Water Dialogue

April 2, 2018

About the author: Bill Swichtenberg is Editorial Director of WEM.

At the beginning of this year, the American Water Resources Association (AWRA) sent a letter to President Bush, House Speaker Hastert and Majority Leader Frist calling on them to address a "growing water crisis." The letter touched on familiar crisis themes such as drought impacts, water quality, budget shortfalls and water rights.

The interesting part of this letter is what it didn't include. There was no mention of the need to throw money at the system as the answer to the problems. Instead, it called for the Administration and Congress to have the government agencies under their authority collaboratively create an "action agenda" to address water resources challenges facing the United States.

The letter's findings were based on the discussions that took place at a National Water Policy Dialogue in September 2002. This discussion included more than 250 water resources experts from the Administration, Congress and state and local officials. Sponsored by the AWRA, the Dialogue had the support of 10 federal agencies and 25 non-federal organizations that deal with water.

From the many recommended actions, clear challenges for the Administration and Congress emerged.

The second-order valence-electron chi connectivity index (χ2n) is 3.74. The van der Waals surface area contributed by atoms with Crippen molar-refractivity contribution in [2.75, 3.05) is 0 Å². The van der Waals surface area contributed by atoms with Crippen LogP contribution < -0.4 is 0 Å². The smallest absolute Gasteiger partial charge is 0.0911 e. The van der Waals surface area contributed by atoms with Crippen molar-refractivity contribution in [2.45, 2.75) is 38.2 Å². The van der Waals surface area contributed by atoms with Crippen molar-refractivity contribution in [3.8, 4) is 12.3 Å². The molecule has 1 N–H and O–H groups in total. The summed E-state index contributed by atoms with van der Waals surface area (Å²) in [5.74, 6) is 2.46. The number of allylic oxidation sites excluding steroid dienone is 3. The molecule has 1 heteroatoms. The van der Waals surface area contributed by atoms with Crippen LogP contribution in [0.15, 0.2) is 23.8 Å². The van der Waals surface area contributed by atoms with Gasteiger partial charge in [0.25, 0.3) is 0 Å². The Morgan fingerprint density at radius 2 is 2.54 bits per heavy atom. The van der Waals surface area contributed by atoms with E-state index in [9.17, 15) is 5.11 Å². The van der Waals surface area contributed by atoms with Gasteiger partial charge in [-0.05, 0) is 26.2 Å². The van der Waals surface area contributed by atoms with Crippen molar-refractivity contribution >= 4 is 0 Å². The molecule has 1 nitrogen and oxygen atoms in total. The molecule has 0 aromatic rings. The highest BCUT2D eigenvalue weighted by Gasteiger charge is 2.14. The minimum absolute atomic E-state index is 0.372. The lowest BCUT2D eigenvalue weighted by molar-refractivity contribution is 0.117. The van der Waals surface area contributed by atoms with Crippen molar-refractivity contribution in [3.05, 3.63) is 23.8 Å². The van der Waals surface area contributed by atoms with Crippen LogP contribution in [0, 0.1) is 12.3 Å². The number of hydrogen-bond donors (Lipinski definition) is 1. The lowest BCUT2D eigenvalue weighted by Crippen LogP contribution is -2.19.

*                Develop a National Water Vision. Where does the Nation wish to be in 2020? Determine in cooperation with the states and local governments, how the Nation wants to deal with water, address competing goals and objectives (social, environmental and economic) and establish broad priorities for resource expenditures.

*                Formulate a National Water Policy that puts the vision into action. This is not a call for a policy that directs the actions of federal, state and local governments but rather defines the shared responsibilities at each level for dealing with water.

*                Ensure coordination and collaboration among Federal agencies at state, regional and local levels; consider incentives for gaining cooperation to reach policy objectives and connect water quality and water quantity for a unified water policy.

*                Deal with water issues on a holistic basis.

For the first time in a long while, when I read over these recommendations they seemed practical and, more importantly, doable. Of course, this may just be my naiveness to the workings of government. For me, these recommendations are well within the realm of what I think government should do. Instead of backroom deals involving water projects for home districts, this plan (for now) only costs time and mental energy.

I am not saying making a plan will be easy. There also is the issue of where water ranks as a priority to government. Until now, it has been pretty low. However, with tight budget constraints at all levels of government, the time for this plan may be right. How can you decide where the money goes for projects, if you don't have an overall plan or objectives?

The key to these recommendations is collaboration and coordination--maybe not the strengths of government. However, the alternatives for not having a current plan as presented by the Dialogue (e.g., negative impact on economy, legal conflicts, reverse progress of water clean-ups, etc.) should not be taken lightly. Of course, funding issues will take center stage once a plan is in place.

Bill Swichtenberg

Editorial Director

[email protected]

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About the Author

Bill Swichtenberg

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